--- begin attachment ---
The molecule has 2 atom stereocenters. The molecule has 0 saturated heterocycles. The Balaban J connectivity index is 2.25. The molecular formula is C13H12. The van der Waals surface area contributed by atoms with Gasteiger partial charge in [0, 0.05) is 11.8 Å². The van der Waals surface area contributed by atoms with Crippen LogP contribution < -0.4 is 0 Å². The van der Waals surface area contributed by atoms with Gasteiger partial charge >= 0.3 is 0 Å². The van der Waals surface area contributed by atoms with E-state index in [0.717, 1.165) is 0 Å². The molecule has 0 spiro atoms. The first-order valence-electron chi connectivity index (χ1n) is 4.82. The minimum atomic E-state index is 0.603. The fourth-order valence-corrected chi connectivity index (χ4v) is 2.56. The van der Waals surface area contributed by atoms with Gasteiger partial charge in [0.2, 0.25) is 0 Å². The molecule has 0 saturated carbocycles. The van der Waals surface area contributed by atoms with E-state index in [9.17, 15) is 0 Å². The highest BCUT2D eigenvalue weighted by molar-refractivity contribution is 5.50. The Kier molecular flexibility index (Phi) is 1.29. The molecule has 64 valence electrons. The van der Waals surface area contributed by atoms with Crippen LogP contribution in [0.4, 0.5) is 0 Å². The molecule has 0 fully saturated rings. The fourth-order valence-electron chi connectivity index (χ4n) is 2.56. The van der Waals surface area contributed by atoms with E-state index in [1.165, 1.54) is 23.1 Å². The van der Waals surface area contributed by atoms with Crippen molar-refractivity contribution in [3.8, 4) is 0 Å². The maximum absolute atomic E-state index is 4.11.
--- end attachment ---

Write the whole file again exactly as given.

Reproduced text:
The molecule has 2 atom stereocenters. The molecule has 0 saturated heterocycles. The Balaban J connectivity index is 2.25. The molecular formula is C13H12. The van der Waals surface area contributed by atoms with Gasteiger partial charge in [0, 0.05) is 11.8 Å². The van der Waals surface area contributed by atoms with Crippen LogP contribution < -0.4 is 0 Å². The van der Waals surface area contributed by atoms with Gasteiger partial charge >= 0.3 is 0 Å². The van der Waals surface area contributed by atoms with E-state index in [0.717, 1.165) is 0 Å². The molecule has 0 spiro atoms. The first-order valence-electron chi connectivity index (χ1n) is 4.82. The minimum atomic E-state index is 0.603. The fourth-order valence-corrected chi connectivity index (χ4v) is 2.56. The van der Waals surface area contributed by atoms with Gasteiger partial charge in [0.2, 0.25) is 0 Å². The molecule has 0 saturated carbocycles. The van der Waals surface area contributed by atoms with E-state index in [9.17, 15) is 0 Å². The highest BCUT2D eigenvalue weighted by molar-refractivity contribution is 5.50. The Kier molecular flexibility index (Phi) is 1.29. The molecule has 64 valence electrons. The van der Waals surface area contributed by atoms with Crippen LogP contribution in [0.4, 0.5) is 0 Å². The molecule has 0 fully saturated rings. The fourth-order valence-electron chi connectivity index (χ4n) is 2.56. The van der Waals surface area contributed by atoms with E-state index in [1.165, 1.54) is 23.1 Å². The van der Waals surface area contributed by atoms with Crippen molar-refractivity contribution in [3.8, 4) is 0 Å². The maximum absolute atomic E-state index is 4.11.